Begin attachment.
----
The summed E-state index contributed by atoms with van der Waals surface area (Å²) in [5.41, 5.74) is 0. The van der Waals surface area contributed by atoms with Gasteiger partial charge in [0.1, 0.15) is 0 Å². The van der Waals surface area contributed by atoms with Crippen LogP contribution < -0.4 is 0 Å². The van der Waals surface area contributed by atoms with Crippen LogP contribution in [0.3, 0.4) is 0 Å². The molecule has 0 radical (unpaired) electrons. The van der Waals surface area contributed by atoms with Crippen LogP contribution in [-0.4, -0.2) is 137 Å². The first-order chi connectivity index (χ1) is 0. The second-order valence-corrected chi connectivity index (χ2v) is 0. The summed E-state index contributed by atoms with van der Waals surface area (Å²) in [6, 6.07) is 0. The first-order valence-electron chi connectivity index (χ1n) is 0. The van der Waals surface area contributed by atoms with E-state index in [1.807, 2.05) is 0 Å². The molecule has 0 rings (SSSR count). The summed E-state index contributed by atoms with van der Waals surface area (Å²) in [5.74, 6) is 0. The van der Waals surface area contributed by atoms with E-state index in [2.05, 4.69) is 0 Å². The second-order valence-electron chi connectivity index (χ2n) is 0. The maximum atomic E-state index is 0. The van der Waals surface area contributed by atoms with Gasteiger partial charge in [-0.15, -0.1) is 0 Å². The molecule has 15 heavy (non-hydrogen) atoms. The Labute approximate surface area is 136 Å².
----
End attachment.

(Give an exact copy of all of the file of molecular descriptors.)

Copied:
The summed E-state index contributed by atoms with van der Waals surface area (Å²) in [5.41, 5.74) is 0. The van der Waals surface area contributed by atoms with Gasteiger partial charge in [0.1, 0.15) is 0 Å². The van der Waals surface area contributed by atoms with Crippen LogP contribution < -0.4 is 0 Å². The van der Waals surface area contributed by atoms with Crippen LogP contribution in [0.3, 0.4) is 0 Å². The molecule has 0 radical (unpaired) electrons. The van der Waals surface area contributed by atoms with Crippen LogP contribution in [-0.4, -0.2) is 137 Å². The first-order chi connectivity index (χ1) is 0. The second-order valence-corrected chi connectivity index (χ2v) is 0. The summed E-state index contributed by atoms with van der Waals surface area (Å²) in [6, 6.07) is 0. The first-order valence-electron chi connectivity index (χ1n) is 0. The van der Waals surface area contributed by atoms with E-state index in [1.807, 2.05) is 0 Å². The molecule has 0 rings (SSSR count). The summed E-state index contributed by atoms with van der Waals surface area (Å²) in [5.74, 6) is 0. The van der Waals surface area contributed by atoms with E-state index in [2.05, 4.69) is 0 Å². The second-order valence-electron chi connectivity index (χ2n) is 0. The maximum atomic E-state index is 0. The van der Waals surface area contributed by atoms with Gasteiger partial charge in [-0.15, -0.1) is 0 Å². The molecule has 15 heavy (non-hydrogen) atoms. The Labute approximate surface area is 136 Å².